Indeed - one or two others have come up, starting to wish I’d made a list.
Before Google Translate of course… simply hearing the words"pas mal" meant we thought all was well… ooops
I tend to use Reverso which has examples “in context”.
When our daughter was about thirteen, her Mum, her school pal and I were flying out of Marseilles with RyanAir to Dublin. Now that she was “all grown up” I asked her what time we needed to be at the airport and she checked the boarding passes. We arrived in the Terminal just as the flight took off. What could you do but laugh. Luckily there was another flight later in the day but it cost a grand to rebook the four of us. I’m sure sure her pal’s parents thought we were nuts. Which was quite amusing as he’s a trick cyclist
Personally I go straight for the jugular with a “quand pouvez-vous livrer” or a less formal “vous pouvez liver quand?” with implied raised, slightly skeptical, eyebrows. It probably doesn’t matter anyway because if he’s anything like FedEx in the Var he won’t turn up anyway. Last time I had to send them a link to picture of my front gate on Google streetview.
Possibly, but as we’re talking about a 1.05x2.6m dining table he might want it out of his storage space.
I just hope the damned thing doesn’t turn up looking like Oak Furniture Land delivered it.
Make sure he arrives with adequate manpower or prebook yourself into the Chiropracteur. The table will be handy for lying in after the treatment
Just saw the link, disappointing.
I always use je voudrais in any situation where I am asking for something…,I just think it’s more polite as in uk I would never dream of asking for anything with “I want”…
I’m so ingratiating I tend to avoid even “je voudrais” - I go for “serait-il possible de…” and “que pourriez-vous proposer” and suchlike. Or at least to start with I do - I find it works quite well and makes them feel all helpful. But if it doesn’t work, I get more assertive
My French is still really basic…but if I picked out pas and mal in any conversation then I would take it to mean that all is not well…
(I’m a million miles from fluent…still in toddler stage really but always ready to try and engage and in gratitude to my next door neighbour who slows down every word until I get the gist of it…shame on me but in gratitude to her…)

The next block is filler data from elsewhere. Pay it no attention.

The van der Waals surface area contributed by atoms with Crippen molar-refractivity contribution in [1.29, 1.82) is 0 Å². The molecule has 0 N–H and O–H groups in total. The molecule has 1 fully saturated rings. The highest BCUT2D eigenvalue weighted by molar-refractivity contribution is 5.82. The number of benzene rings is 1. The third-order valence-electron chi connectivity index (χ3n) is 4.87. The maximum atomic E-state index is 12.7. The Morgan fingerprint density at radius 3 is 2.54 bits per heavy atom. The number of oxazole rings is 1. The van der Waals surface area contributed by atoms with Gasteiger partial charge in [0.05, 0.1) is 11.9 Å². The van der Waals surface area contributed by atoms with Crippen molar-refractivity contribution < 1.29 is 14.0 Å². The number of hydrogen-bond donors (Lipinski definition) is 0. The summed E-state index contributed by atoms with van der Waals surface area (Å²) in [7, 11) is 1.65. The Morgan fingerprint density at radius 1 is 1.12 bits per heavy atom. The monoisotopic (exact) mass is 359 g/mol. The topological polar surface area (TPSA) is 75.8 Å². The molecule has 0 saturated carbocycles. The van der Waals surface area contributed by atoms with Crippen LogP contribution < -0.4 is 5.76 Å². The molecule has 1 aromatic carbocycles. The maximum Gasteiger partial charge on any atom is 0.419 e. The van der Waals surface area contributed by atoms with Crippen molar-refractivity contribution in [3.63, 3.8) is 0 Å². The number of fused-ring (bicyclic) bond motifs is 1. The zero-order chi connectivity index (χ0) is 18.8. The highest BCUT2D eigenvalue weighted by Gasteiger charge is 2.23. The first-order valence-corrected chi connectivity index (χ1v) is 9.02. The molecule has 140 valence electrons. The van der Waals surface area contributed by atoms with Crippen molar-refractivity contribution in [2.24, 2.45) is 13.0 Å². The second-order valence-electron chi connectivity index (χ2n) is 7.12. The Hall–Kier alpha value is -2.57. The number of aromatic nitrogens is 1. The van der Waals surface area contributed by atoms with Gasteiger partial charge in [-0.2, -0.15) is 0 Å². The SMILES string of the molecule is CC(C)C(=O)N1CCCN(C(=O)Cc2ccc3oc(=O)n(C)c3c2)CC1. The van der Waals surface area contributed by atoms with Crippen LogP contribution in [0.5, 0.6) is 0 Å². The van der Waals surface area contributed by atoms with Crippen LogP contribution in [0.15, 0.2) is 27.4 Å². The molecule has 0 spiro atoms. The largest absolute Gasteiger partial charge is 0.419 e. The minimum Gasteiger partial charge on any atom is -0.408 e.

What about “c’est pas mal”
This is not bad…??? or maybe it is not bad…???
It’s good I’m sure you know “it’s not terrible” means it IS terrible
Sadly, Helen… in those early days, we often heard “pas mal” said together (not apart)… which seemed to mean “ok” “not bad”
So, when thinking of buying an old car (from a French friend I might add)…hearing the words “pas mal” said together - we took to mean “not bad” - but in the whole phrase it means something quite different.
Il n’y a pas mal de chose à faire = turned out to mean : there is a lot which needs doing… aaaargh
so many little phrases and spoken so swiftly…
c’est mal fait…
ce n’est pas mal fait…
Nowadays - if I am in any doubt - on whatever subject we may be discussing … I will throw in a question:
“c’est bien … ou pas bien???” “c’est normale???”
and that leads to clarification - often amidst much laughter…
The most important thing I have learnt is not to worry about admitting a lack of language, not to worry about grammar/accent etc - folk are generally very understanding and appreciative of whatever effort foreigners will make…
+1 for John. French is a much more direct language than English. Stop faffing about
I think when I sit down with them I will be fairly direct on the “when can you deliver” question - I only have a one week window - in fact less as I’ll go over Monday 28th to pay the balance and that really leaves Tues-Fri or at a pinch Saturday for delivery.
But I saw no reason not to be polite in the email
Anyway they have responded that the table is complete and we’ll sort the delivery date when I get there.
Paul… I’d be tempted to send another email.
Thanking them for their reply and mentioning clearly that you will only be in France betwen this… and that… date and that delivery will need to be made between such dates, please…
If they are not aware how little time you will be in France, they might not have sufficient time to arrange the delivery…
just a thought.
I would have said the opposite, in fact
In my experience they all like their little phrases de politesse, especially in written communications. Merci de bien vouloir, je vous saurais gré de bien vouloir, je vous prie de bien vouloir - French has a whole range of nuanced expressions to trot out where English would probably say ‘please’ or not even that.
Though I’m sure the French are used to a blunter approach from anglo saxons.
Always best to say in simple words…
hello, thank you for (merci de) whatever they have done (if applicable)…
and finishing with something like…
thank you for (merci pour) your assistance with whatever you hope they will do.
Even if the phrases are not truly brilliant French, they will understand and appreciate the attempt at politeness/civility.